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Common Cardiovascular Drug Interactions
Common Cardiovascular Drug Interactions
Cardiovascular disease is the number one cause of death in the U. S. It encompasses a wide array of conditions, including coronary heart disease, high blood pressure and heart rhythm problems (arrhythmias). Many types of drugs are used to help manage cardiovascular disease, including blood thinners, aspirin and medications to open your blood vessels (vasodilators), lower your cholesterol (statins and fibrates) and reduce water retention (diuretics).
In the past, some doctors have been nervous about combining dietary supplements with these drugs. However, as consumers are becoming more proactive in their health and medication use, they are also turning to natural therapies to accompany lifestyle changes that prevent and treat heart-related conditions. This in turn requires doctors to be up to date on the scientific evidence for such therapies and possible interactions in order to give you the highest level of care.
Patients should also be proactive in understanding potential interactions. Here are some key drug-supplement interactions to be aware of.
Coumadin, the brand name for the blood-thinning drug warfarin, is a common drug used to prevent blood clots from forming. Many drugs, prescription and nonprescription, and foods interact with Coumadin. Tylenol and ibuprofen may enhance the action of the drug, which can lead to life-threatening bleeding. Foods that are high in vitamin K, such as green leafy vegetables, broccoli and celery, may alter the action and effectiveness of this drug.
Other foods and supplements that may interact with warfarin and cause an increased risk of bleeding include garlic, cranberry juice, fish oil, onion, cloves and chamomile. However, if you have incorporated these substances into your daily diet before starting warfarin therapy, just remember not to drastically decrease or increase your intake of them. Your warfarin dose will be adjusted based on blood test results, so a consistent diet is key. It is crucial that you discuss all supplement and diet changes with your doctor and pharmacist.
Red yeast rice is a common supplement used to lower cholesterol. Although there is good evidence for its effectiveness, it should be noted that this supplement has many drug interactions. When used with warfarin, it may increase your risk of bleeding. When combined with statins, it may increase the risk of rhabdomyolysis, or muscle breakdown and pain. Red yeast rice may also increase liver enzyme levels in your body; therefore, you want to be careful when using it with other drugs that may harm your liver, such as fenofibrates, phenytoin, aspirin and acetaminophen.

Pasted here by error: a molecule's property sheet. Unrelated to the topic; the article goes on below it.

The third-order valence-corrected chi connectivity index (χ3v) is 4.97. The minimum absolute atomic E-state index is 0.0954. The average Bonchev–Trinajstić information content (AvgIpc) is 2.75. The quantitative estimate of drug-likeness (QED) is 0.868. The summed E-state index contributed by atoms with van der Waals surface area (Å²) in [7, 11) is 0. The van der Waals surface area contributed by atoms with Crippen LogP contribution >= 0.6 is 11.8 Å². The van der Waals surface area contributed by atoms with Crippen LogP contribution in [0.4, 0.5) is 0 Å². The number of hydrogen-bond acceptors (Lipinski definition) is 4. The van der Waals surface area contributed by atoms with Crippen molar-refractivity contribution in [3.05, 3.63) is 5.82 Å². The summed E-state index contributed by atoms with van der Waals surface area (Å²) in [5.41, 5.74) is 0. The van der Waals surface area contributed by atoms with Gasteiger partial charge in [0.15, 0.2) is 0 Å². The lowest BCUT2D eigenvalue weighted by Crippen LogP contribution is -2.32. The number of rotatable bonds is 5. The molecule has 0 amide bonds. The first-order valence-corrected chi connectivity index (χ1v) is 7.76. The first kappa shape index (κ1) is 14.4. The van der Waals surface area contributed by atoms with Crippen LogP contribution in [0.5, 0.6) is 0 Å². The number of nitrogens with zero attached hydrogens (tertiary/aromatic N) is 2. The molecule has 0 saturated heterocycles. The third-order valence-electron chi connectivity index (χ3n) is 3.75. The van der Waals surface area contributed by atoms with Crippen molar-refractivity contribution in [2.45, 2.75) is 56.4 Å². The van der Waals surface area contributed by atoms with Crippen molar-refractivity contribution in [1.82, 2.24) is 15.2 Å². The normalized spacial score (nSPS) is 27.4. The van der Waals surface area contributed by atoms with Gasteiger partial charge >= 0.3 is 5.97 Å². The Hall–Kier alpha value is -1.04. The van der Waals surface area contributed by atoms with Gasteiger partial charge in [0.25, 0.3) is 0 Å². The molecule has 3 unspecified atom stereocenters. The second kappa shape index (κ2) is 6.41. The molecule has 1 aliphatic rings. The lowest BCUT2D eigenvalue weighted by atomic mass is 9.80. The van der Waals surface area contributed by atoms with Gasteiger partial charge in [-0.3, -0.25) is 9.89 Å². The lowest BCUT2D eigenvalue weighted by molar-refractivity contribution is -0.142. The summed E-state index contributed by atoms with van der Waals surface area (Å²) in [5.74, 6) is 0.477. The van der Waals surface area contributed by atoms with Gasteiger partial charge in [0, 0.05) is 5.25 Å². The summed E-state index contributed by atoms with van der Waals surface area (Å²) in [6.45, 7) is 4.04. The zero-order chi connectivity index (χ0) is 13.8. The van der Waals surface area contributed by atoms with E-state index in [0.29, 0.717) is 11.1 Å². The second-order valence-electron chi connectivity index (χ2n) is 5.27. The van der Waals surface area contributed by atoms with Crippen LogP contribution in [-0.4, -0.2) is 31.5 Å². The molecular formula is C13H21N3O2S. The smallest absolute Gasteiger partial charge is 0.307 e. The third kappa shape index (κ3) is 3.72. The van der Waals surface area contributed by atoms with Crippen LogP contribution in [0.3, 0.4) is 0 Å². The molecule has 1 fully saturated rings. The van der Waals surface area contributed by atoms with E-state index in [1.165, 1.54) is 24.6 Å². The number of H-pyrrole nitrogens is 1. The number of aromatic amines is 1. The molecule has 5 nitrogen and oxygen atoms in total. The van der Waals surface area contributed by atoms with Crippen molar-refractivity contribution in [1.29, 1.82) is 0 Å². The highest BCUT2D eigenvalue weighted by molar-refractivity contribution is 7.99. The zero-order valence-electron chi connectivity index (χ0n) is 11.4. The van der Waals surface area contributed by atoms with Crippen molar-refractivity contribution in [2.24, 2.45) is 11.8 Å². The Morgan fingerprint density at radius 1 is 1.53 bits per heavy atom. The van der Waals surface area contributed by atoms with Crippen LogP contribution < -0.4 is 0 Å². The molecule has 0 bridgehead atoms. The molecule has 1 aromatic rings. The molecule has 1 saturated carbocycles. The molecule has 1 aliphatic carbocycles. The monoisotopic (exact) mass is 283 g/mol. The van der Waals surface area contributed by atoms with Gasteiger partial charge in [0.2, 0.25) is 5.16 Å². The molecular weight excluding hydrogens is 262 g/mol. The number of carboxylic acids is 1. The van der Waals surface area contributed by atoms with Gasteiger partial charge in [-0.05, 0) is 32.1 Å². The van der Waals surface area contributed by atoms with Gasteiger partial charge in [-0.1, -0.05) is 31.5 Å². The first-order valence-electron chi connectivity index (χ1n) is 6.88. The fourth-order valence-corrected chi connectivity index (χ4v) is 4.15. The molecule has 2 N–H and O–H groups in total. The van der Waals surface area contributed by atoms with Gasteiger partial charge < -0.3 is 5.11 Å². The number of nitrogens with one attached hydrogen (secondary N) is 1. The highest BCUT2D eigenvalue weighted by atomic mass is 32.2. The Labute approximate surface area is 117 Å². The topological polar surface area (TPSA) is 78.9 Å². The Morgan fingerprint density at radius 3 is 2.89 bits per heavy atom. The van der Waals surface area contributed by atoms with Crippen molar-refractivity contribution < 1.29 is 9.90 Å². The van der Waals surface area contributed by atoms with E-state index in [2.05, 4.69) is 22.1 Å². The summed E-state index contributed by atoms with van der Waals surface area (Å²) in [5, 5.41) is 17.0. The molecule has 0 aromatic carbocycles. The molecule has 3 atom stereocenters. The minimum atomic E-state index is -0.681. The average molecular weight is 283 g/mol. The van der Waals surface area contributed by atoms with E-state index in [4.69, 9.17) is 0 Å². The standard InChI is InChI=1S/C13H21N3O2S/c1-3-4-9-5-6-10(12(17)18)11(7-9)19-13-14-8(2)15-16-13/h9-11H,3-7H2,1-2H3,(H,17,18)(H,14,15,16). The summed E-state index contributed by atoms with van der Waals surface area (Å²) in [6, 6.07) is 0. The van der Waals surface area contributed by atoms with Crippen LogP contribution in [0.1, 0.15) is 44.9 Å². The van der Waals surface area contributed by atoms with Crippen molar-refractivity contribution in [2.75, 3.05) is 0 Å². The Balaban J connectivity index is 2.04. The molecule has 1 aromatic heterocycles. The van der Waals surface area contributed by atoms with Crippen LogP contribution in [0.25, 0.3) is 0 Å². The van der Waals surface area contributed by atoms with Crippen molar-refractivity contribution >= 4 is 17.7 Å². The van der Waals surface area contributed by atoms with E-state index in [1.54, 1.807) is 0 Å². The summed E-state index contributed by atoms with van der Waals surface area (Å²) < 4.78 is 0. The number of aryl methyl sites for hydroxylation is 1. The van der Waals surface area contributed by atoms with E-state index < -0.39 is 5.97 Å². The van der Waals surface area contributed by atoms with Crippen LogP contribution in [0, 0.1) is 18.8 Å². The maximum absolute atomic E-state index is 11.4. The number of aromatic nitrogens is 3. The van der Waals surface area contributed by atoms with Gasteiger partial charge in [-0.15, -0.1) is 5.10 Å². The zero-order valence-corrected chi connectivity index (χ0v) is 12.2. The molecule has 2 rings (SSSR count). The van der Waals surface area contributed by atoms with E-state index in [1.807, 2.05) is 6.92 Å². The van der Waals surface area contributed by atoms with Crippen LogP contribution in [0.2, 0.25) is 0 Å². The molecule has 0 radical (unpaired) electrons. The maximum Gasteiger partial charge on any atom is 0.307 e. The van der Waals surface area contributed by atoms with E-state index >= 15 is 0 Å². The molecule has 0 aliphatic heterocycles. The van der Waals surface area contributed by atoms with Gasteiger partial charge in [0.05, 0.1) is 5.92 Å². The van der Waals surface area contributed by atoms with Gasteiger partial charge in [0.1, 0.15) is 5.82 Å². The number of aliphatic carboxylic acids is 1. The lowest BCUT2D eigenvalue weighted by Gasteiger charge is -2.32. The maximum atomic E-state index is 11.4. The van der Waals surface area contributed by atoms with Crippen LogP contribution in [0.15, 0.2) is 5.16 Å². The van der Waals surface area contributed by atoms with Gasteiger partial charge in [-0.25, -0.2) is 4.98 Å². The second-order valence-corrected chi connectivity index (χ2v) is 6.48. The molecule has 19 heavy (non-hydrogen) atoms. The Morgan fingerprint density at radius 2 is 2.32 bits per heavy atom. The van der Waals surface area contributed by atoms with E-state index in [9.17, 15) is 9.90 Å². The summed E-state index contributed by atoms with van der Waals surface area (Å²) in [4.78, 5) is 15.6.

Fish oil’s heart-health benefits are supported by scientific evidence, but combining this supplement with anticoagulants may also increase your risk of bleeding. Combining fish oil with high blood pressure or cholesterol lowering drugs may also have an additive influence in your body, meaning it could enhance the effects of the drug. Care must be taken because lowering your blood pressure or cholesterol beyond the goal set by your doctor may lead to other health concerns.
Coenzyme Q10 also has scientific support for the treatment of cardiovascular disease. However, certain drugs for heart disease such as statins, fibric acid derivatives for cholesterol (gemfibrozil) and beta blockers for high blood pressure may lower levels of CoQ10 in the body.
It’s important to note that common foods and supplements may alter how quickly the liver breaks down medications. For example, consuming grapefruit juice along with certain medications, for example Coumadin and some high blood pressure medications, that are metabolized in the liver can alter the levels and effects of these drugs.
Before starting any drug therapies for heart disease, it is important to talk to your health care provider about all of the dietary supplements you are taking or plan to take, including herbs and vitamins.
For information about specific interactions, refer to the Wellness Times Resource Center.
Dr. Catherine Ulbricht is one of the founders of Natural Standard, a key Wellness Times content partner. Watch this video about Natural Standard featuring Dr. Ulbricht.
Dr. Ulbricht is a cofounder of Natural Standard Research Collaboration. She serves as Senior Attending Pharmacist, Massachusetts General Hospital and Adjunct/Assistant Clinical Professor at multiple universities. She serves on the Editorial Board of Harvard Health Publications, Journal of the American Nutraceutical Association, Journal of Integrative Cancer Medicine, Pharmacy Practice News and many others. She is Editor-in-Chief of the Journal of Dietary Supplements. Her background includes experience in the areas of quality improvement, healthcare informatics, regulatory affairs, clinical trial protocol analysis and drug therapy decision-support. She has also been trained in physical therapy and chiropractic care. For more information on the Natural Standard Research Collaboration visit NaturalStandard.com.
March 8th, 2012